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Monday, May 01, 2017

Common misconceptions about immediate values in Ruby

Immediate Values

Frequently you can read in Ruby discussions sentences like "You cannot do X because Y is an immediate value". Or: "You must (not) use immediate values for Z."

If you do not know what immediate values are, here is the brief explanation: immediate values in Ruby are an implementation of tagged pointers. This means, that pointers for all Fixnum values, true, false and nil do not point to objects on the heap but are self contained. This is an internal optimization of MRI which saves memory and speeds up certain math operations because they do not require memory allocation (and thus no bookkeeping for GC and, of course, no GC either).

Now I told you too much already, because for programming Ruby this is - irrelevant. Of course, there are the optimization effects mentioned above, but beyond that immediate values have no effect on how you write your Ruby programs. Heck, you cannot even notice whether something is an immediate value or not in a Ruby program!

Now, some of you might say, "Wait, there are certain things I cannot do with immediate values, i.e. I cannot change them!". Well, that is true (except for when it was possible to add instance variables to Fixnums, e.g. in 1.8.7) but there are more immutable objects around, namely Symbol and every object that you have frozen. The important distinction is between "mutable" and "immutable" objects, not between "immediate values" and "regular objects" because only this is noticeable and has effects on a programs working.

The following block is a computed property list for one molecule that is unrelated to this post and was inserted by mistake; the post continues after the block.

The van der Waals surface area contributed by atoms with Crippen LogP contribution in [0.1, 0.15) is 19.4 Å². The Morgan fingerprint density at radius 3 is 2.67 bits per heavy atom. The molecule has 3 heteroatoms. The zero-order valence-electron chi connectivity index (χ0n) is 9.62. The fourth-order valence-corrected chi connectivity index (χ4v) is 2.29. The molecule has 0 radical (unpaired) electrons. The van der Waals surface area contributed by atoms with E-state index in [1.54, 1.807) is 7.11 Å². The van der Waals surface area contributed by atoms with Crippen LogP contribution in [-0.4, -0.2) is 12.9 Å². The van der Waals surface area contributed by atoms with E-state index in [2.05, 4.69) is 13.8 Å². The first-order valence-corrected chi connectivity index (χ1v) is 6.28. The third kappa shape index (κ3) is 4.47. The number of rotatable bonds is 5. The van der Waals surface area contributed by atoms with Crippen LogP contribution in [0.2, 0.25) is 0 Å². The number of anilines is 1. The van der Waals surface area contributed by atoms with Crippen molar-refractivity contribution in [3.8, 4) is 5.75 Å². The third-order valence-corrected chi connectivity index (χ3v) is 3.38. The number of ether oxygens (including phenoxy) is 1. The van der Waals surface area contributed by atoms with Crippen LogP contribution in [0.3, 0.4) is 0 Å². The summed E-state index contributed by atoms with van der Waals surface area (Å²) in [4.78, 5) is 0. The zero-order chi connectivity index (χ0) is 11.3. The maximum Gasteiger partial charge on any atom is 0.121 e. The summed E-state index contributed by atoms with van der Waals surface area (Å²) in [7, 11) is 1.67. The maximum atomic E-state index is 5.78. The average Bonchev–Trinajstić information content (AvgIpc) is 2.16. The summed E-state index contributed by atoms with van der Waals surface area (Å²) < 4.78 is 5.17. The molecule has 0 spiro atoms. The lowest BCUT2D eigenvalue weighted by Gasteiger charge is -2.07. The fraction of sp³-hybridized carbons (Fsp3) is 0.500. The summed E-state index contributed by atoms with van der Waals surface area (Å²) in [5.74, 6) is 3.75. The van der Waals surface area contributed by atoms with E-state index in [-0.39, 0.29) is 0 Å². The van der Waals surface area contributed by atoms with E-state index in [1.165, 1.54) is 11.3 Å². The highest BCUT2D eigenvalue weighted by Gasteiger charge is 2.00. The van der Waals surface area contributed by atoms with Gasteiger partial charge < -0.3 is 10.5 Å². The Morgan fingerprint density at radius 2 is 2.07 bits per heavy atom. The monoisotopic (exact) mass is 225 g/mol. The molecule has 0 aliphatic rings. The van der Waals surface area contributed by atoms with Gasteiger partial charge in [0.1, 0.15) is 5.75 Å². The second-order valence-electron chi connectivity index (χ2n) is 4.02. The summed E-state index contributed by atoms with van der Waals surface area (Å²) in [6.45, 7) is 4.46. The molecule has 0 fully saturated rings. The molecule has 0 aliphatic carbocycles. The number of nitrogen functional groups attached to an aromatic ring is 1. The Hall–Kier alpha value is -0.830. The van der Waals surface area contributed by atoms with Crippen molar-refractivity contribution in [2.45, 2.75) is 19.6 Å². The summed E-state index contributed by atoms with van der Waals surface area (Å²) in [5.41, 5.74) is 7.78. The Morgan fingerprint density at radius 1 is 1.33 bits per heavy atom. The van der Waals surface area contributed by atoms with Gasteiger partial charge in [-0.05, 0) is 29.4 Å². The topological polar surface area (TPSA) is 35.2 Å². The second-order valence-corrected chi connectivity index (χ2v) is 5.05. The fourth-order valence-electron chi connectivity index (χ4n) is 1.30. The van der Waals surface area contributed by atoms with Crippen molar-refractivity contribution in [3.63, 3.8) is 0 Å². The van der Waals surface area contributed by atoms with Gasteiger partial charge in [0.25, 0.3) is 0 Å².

If you do not believe this you can try to write a function is_immediate(obj) in Ruby which returns a trueish value iff obj is an immediate value without resorting to your knowledge about which types have immediate values. You can also think about what lines of code you would have to change in your Ruby programs if Matz decides tomorrow to put all Fixnums on the heap.

Where it came from

I assume that since Fixnums, true, false and nil are immediate values and immutable people tend to assume that the immutability is somehow closely tied to immediate values. And it is reasonable to expect immediate values to be immutable because there is no place in memory to store state (at some point in time I need to dig into how it was done in 1.8.7).

But: objects can be immutable without being immediate values, this is not a requirement. Any object that does not have state modifying methods is immutable. It can have as much state as it likes to have as long no client can change it.

Ruby's math operators like +, -, * and / work in a way that you must keep the return value because most often you get a reference to another object back. Some people might be led to believe that in Ruby there is inplace modification of math values because there is operator +=. But x += 2 is really only syntactic sugar for x = x + 2. (Note that this was a very wise decision of Matz because that allows a seamless transition between numeric types; if you keep multiplying a Fixnum value by two you will inevitable get a Bignum at some point in time.)

Conclusion

Yes, there are immediate values in MRI. No, they do not have effects on the logic and functionality of your program, they are indistinguishable from other object references. They still do have their value (pun intended) but when reasoning about why a particular program needs to be or can be written in a certain way, think about mutability vs. immutability - not some arcane optimization of the interpreter.

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